The Significance of Yu Sheng

Yusheng, also referred to as "Lo Hei" in Cantonese, holds deep-rooted traditions as a Chinese New Year delicacy. Read on to learn more about Yu Sheng as a popular Chinese New year tradition in Singapore.

The History of Yusheng

Originating over 2,000 years ago in China, a simple dish of raw fish slices, can be traced back to 823 BCE during the Zhou dynasty. Its popularity soared, prompting poets to extol its virtues.

Photo by: Chinese History Digest

Yusheng in Singapore

Years later, this dish of raw fish became ‘Yu Sheng’ with the addition of herbs, spices and other ingredients. Head chef of the iconic Lai Wah restaurant, Tham Yu Kai, driven by a vision of creating a simple yet universally appealing dish, unexpectedly birthed a cultural sensation in the 1950s. Originally envisioning a simple dish featuring raw fish slices with ginger, chili, and lime, Tham's innovation took an auspicious turn. "Yu," symbolizing fish and abundance, and "sheng," representing raw and life, formed the perfect moniker for this dish. The tradition of lo hei at the restaurant emerged as customers requested the waitstaff to introduce individual ingredients in the yusheng, attaching an auspicious greeting to each one. The diners would then toss the ingredients together. As one of Singapore's esteemed "Four Heavenly Culinary Kings," Tham Yu Kai unintentionally crafted a dish that today, is a Lunar New Year essential.

Photo by: Mothership.SG

Symbolic Yusheng Ingredients

Symbolizing abundance, prosperity, and good fortune, a traditional Yusheng meticulously incorporates various ingredients with symbolic meanings. The fish slices represent abundance for the upcoming year. Pomelo shreds and shredded carrots symbolize good luck and prosperity, while golden ground peanuts, deep-fried flour crisps, and a dash of oil are linked to wealth and profits. Shredded green radish embodies the concept of youthful beauty, honey drizzle signifies sweetness and bliss, and a touch of lime along with a sprinkle of five-spiced powder symbolizes blessings for everyone present.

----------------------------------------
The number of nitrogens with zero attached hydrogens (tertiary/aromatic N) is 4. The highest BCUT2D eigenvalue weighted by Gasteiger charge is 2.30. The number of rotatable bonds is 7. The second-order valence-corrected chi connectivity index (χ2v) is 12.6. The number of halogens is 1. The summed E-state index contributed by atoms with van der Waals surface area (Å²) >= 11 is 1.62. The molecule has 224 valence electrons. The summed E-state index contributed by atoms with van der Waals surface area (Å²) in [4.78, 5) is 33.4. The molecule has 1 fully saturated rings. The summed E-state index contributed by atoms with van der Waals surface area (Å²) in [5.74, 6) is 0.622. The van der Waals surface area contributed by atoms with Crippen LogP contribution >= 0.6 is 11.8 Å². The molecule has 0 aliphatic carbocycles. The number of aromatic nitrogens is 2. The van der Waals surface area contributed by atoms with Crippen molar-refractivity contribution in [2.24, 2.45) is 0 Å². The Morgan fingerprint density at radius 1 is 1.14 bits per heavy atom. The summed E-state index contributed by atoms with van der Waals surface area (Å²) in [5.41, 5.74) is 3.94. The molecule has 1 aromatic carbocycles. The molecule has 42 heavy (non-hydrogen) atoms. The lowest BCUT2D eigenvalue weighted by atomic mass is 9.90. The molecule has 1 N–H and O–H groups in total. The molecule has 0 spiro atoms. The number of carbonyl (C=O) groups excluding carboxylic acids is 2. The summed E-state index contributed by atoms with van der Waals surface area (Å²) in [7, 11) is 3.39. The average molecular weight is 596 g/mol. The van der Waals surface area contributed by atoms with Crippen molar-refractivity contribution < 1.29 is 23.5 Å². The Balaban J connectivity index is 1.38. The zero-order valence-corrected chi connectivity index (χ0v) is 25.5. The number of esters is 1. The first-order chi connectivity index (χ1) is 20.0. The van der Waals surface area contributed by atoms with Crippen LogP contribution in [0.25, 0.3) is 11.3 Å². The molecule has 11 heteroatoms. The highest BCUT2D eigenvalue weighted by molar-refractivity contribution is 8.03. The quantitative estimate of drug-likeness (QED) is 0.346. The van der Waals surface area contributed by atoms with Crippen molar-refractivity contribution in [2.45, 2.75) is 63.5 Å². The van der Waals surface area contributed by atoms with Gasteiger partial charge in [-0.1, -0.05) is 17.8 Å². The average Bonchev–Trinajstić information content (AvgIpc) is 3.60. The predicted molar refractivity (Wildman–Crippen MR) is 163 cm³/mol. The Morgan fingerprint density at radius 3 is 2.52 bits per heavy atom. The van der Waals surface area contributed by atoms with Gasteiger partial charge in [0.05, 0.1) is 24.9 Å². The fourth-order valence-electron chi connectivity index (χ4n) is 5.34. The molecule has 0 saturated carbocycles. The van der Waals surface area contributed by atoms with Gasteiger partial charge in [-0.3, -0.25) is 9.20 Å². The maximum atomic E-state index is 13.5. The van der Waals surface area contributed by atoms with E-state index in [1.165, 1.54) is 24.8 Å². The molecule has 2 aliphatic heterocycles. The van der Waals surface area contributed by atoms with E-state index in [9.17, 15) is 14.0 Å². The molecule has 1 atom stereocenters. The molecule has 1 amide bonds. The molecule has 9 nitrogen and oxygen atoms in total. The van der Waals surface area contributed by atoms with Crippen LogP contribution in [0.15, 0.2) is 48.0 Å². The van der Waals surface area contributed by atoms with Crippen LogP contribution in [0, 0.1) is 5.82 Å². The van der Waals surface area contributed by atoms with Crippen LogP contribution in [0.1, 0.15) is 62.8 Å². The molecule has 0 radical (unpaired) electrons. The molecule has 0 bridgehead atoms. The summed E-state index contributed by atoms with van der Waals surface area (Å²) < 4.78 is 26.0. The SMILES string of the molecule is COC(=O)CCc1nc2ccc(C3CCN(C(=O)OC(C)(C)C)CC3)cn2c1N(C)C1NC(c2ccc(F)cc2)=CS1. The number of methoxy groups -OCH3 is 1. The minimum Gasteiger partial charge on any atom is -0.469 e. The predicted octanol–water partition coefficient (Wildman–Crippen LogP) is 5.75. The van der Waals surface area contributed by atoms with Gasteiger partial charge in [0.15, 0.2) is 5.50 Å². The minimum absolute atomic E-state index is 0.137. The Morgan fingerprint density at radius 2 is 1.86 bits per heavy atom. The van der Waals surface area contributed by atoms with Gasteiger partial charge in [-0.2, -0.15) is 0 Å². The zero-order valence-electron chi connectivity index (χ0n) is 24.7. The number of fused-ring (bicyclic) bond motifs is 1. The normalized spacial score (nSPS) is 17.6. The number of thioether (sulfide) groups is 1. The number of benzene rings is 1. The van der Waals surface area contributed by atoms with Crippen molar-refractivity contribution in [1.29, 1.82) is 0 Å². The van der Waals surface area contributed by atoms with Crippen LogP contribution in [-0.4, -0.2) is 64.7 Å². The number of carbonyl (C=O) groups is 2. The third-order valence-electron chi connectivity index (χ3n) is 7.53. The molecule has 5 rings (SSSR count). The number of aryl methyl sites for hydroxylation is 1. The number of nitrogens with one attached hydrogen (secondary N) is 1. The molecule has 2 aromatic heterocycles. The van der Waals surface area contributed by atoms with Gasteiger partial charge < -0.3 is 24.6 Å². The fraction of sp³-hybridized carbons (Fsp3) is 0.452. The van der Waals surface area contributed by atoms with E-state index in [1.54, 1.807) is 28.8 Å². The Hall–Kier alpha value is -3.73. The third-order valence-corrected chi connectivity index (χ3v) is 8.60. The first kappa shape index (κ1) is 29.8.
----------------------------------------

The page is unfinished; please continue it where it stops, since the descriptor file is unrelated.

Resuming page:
Meaning of 'Yu Sheng'

This dish is deemed auspicious because of the homonymic meanings behind its ingredients, which suggest blessings and good fortune for the new year: yu is a homonym for “fish” and “abundance”, while sheng means both “raw” and “life”. Together, yusheng implies “abundance of wealth and long life”.

What to say (or shout) during lo hei?

During the "lo hei" ceremony, diners engage in a tossing ritual, using chopsticks to mix the ingredients while shouting auspicious phrases such as '年年有余' (nián nián yǒuyú), translating to "Abundance throughout the year," and '大吉大利' (dà jí dà lì), conveying "Good luck and great prosperity." This act symbolizes the uplifting of good luck and prosperity for the upcoming year. The higher the toss, the more prosperous the coming year is believed to be.

Today, yusheng has become an integral part of the Chinese New Year reunion dinner, and its popularity has expanded beyond Singapore to other Chinese communities around the world.

Photo by: Channel News Asia

Prosperity Poké Yu Sheng

As the Lunar New Year approaches, the excitement builds up for the festive celebrations that mark the beginning of a prosperous year ahead. At All Things Delicious, our version of this classic dish is made with all-natural ingredients, starting with our Hawaiian-inspired sashimi-grade raw Salmon Poké. In addition to spiralized carrots and radish, this yusheng includes fresh mangoes, pomelo, pomegranate seeds and an amazing housemade sesame dressing. This signature Yu Sheng continues to be an All Things Delicious best-seller every Chinese New Year. Ours is tradition with a twist - HUAT AH!

Photo by: CJ Wadhwa, All Things Delicious